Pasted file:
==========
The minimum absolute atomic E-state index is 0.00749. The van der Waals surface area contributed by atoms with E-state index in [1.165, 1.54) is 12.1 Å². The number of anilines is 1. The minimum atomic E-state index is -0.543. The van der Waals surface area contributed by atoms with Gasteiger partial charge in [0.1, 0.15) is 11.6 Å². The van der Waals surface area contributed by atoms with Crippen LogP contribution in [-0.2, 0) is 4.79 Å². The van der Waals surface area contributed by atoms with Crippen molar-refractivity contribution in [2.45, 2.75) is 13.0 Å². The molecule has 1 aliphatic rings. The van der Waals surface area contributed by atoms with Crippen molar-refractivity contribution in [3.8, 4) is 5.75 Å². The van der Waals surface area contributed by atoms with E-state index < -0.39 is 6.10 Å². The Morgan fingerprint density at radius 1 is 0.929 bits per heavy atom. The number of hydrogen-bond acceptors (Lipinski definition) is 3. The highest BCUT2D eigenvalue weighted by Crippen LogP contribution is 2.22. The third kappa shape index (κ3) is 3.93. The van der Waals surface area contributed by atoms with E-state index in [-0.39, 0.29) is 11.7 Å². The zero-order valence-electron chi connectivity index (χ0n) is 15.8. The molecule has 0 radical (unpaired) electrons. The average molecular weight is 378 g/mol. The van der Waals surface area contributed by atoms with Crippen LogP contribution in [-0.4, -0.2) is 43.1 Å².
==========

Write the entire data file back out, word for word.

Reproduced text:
The minimum absolute atomic E-state index is 0.00749. The van der Waals surface area contributed by atoms with E-state index in [1.165, 1.54) is 12.1 Å². The number of anilines is 1. The minimum atomic E-state index is -0.543. The van der Waals surface area contributed by atoms with Gasteiger partial charge in [0.1, 0.15) is 11.6 Å². The van der Waals surface area contributed by atoms with Crippen LogP contribution in [-0.2, 0) is 4.79 Å². The van der Waals surface area contributed by atoms with Crippen molar-refractivity contribution in [2.45, 2.75) is 13.0 Å². The molecule has 1 aliphatic rings. The van der Waals surface area contributed by atoms with Crippen molar-refractivity contribution in [3.8, 4) is 5.75 Å². The van der Waals surface area contributed by atoms with E-state index < -0.39 is 6.10 Å². The Morgan fingerprint density at radius 1 is 0.929 bits per heavy atom. The number of hydrogen-bond acceptors (Lipinski definition) is 3. The highest BCUT2D eigenvalue weighted by Crippen LogP contribution is 2.22. The third kappa shape index (κ3) is 3.93. The van der Waals surface area contributed by atoms with E-state index in [-0.39, 0.29) is 11.7 Å². The zero-order valence-electron chi connectivity index (χ0n) is 15.8. The molecule has 0 radical (unpaired) electrons. The average molecular weight is 378 g/mol. The van der Waals surface area contributed by atoms with Crippen LogP contribution in [-0.4, -0.2) is 43.1 Å².